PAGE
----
After spending a weekend in Toronto, I drove to Quebec City for my conference with a one night stopover in Montreal.  As I just needed a bed to sleep in for the night, I got a room at a hostel at the University of Montreal.  The place was hot, a bit dirty, and smelled of marijuana, but it was just a one night stay so I didn't mind.

I left the hostel early in the morning to get out of Montreal before the traffic got bad.  I made it to Quebec City in the late morning and had some time before I could check-in at the place I was staying, so I parked in Old Quebec City near the river.  It was in an area of shops and restaurants, so I walked around there most of the afternoon.  I got some pictures of the river, but am cursing myself now for not getting some shots of the streets themselves.  The only picture I really got was of a mural, shown below.  The place had a very European feel, both architecturally and culturally.  I saw a couple people greeting each other with the European double kiss on each cheek.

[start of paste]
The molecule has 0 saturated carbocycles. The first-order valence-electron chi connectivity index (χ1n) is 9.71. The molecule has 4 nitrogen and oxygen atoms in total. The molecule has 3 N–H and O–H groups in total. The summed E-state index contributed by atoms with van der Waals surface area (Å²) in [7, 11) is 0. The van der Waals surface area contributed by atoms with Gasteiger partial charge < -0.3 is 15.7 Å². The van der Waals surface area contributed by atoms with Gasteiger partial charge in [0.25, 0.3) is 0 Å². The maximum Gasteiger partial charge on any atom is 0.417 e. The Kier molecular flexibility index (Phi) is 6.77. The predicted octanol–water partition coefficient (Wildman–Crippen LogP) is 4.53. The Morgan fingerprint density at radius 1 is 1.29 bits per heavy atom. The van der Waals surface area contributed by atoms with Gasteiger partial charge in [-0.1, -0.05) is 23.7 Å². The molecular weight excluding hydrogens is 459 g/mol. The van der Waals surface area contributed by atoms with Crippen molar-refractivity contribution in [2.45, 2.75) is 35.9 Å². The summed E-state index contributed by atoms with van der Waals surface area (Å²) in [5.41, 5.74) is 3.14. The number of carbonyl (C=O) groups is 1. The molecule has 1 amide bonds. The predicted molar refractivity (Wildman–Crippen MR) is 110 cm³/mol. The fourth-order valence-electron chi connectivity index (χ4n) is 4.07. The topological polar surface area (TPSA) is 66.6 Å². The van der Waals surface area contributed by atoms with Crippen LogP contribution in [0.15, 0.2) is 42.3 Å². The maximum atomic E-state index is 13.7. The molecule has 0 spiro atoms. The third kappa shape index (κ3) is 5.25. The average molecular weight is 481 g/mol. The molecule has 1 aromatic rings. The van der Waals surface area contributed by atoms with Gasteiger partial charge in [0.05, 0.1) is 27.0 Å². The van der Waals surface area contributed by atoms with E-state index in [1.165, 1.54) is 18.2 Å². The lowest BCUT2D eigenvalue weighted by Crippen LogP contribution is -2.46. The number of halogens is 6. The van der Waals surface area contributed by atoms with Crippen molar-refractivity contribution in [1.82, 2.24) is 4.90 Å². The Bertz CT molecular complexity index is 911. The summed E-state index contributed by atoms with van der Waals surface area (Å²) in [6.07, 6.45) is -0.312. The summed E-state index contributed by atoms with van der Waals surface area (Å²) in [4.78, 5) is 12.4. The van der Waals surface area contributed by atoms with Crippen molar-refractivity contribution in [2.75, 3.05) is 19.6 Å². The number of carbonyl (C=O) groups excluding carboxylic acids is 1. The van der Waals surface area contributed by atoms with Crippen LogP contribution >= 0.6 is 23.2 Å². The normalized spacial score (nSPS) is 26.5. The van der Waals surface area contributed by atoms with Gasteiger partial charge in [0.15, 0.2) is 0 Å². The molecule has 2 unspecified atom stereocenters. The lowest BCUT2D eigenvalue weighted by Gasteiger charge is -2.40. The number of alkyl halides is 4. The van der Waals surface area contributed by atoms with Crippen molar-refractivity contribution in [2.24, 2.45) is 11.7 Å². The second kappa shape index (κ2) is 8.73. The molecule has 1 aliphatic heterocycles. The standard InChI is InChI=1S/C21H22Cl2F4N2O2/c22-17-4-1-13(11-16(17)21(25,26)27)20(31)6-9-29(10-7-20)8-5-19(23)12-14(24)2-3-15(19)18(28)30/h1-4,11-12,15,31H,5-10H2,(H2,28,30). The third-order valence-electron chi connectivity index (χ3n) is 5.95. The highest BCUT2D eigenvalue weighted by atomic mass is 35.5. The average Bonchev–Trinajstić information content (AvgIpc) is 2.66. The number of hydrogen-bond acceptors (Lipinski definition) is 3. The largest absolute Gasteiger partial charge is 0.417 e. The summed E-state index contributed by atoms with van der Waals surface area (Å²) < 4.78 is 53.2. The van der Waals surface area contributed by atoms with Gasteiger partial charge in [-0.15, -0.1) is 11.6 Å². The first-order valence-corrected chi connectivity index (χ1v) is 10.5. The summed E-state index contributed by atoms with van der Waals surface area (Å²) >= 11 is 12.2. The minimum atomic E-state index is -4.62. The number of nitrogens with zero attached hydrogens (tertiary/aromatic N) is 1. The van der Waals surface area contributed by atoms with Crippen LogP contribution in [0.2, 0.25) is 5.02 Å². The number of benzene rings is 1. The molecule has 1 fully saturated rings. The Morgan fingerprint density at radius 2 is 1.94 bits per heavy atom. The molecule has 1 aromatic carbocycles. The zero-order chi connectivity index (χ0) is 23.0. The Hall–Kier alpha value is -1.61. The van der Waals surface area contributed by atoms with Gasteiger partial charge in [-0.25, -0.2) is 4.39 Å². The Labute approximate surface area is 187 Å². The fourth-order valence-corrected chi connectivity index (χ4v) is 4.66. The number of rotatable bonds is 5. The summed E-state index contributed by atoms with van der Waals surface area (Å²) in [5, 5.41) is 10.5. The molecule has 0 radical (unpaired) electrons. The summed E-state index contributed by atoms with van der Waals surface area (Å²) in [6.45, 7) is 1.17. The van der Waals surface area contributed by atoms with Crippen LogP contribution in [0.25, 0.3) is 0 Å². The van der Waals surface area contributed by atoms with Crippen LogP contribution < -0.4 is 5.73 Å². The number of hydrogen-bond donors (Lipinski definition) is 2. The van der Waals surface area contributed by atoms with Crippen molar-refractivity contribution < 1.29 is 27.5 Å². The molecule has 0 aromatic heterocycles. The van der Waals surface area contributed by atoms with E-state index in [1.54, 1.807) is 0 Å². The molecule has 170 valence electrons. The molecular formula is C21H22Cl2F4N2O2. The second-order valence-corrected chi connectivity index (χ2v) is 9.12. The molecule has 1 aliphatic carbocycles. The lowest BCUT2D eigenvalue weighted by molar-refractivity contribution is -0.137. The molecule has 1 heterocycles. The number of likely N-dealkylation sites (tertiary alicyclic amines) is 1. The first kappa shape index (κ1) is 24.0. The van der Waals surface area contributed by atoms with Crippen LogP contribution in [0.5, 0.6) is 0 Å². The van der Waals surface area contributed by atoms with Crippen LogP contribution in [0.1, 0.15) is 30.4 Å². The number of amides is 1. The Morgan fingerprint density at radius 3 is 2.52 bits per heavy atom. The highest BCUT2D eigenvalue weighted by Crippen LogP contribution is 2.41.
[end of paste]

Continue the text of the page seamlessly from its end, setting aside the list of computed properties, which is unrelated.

The welcoming reception for my conference was that night.  They had a couple Cirque du Soleil style acts to entertain us, one of which was a male aerialist, pictured below, who was just incredible.  We all marveled at the kind of strength it must take to do what he did.

Tuesday, July 1, 2014

Canada Trip: Toronto

Since I was so busy during my Canada trip itself, I didn't have time to blog about it.  I'm going to be doing so retroactively over the next week.

My first stop on my trip was Toronto.  I stayed in a hotel around the Ed Mirvish theater, where I saw the musical "Flashdance."  I later saw the play "The Last Confession," and will write up reviews of both later.  Besides seeing those two shows I did some general sight-seeing, and tried out a couple microbrews: 3 Brewers and Mill Street Brew Pub.

I had been to Toronto once before, back in 1997 on  a college trip to see "Phantom of the Opera."  I was impressed with the city back then, although, I hadn't seen too much of the city other then the area around the Rogers Center.  When I first arrived and was walking in the area around my hotel, I wondered what happened to the city as it was not nearly as nice as I remembered it.  I found out the next day the areas of the city I had seen before were just as nice and clean as I remembered.